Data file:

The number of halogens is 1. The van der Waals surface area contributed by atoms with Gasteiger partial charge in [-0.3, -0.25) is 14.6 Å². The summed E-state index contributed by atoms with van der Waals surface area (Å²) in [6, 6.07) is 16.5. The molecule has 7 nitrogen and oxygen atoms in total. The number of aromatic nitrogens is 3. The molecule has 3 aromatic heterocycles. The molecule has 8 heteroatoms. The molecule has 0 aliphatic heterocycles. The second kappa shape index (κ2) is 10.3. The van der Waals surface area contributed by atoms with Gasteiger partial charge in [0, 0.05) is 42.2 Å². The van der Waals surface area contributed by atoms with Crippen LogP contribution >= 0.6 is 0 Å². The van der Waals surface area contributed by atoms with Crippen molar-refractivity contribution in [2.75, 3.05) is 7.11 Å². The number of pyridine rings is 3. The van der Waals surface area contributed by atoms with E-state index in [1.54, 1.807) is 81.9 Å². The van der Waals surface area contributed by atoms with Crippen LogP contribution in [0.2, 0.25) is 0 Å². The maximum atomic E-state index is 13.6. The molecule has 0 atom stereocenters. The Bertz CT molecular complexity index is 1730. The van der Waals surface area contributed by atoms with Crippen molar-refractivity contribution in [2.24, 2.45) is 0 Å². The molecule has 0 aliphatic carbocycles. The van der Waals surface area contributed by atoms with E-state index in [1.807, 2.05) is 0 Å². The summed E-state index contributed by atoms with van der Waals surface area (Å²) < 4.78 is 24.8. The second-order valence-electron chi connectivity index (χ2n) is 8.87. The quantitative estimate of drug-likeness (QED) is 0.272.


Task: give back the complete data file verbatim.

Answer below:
The number of halogens is 1. The van der Waals surface area contributed by atoms with Gasteiger partial charge in [-0.3, -0.25) is 14.6 Å². The summed E-state index contributed by atoms with van der Waals surface area (Å²) in [6, 6.07) is 16.5. The molecule has 7 nitrogen and oxygen atoms in total. The number of aromatic nitrogens is 3. The molecule has 3 aromatic heterocycles. The molecule has 8 heteroatoms. The molecule has 0 aliphatic heterocycles. The second kappa shape index (κ2) is 10.3. The van der Waals surface area contributed by atoms with Gasteiger partial charge in [0, 0.05) is 42.2 Å². The van der Waals surface area contributed by atoms with Crippen LogP contribution >= 0.6 is 0 Å². The van der Waals surface area contributed by atoms with Crippen molar-refractivity contribution in [2.75, 3.05) is 7.11 Å². The number of pyridine rings is 3. The van der Waals surface area contributed by atoms with E-state index in [1.54, 1.807) is 81.9 Å². The van der Waals surface area contributed by atoms with Crippen LogP contribution in [0.2, 0.25) is 0 Å². The maximum atomic E-state index is 13.6. The molecule has 0 atom stereocenters. The Bertz CT molecular complexity index is 1730. The van der Waals surface area contributed by atoms with Crippen molar-refractivity contribution in [2.24, 2.45) is 0 Å². The molecule has 0 aliphatic carbocycles. The van der Waals surface area contributed by atoms with E-state index in [1.807, 2.05) is 0 Å². The summed E-state index contributed by atoms with van der Waals surface area (Å²) < 4.78 is 24.8. The second-order valence-electron chi connectivity index (χ2n) is 8.87. The quantitative estimate of drug-likeness (QED) is 0.272.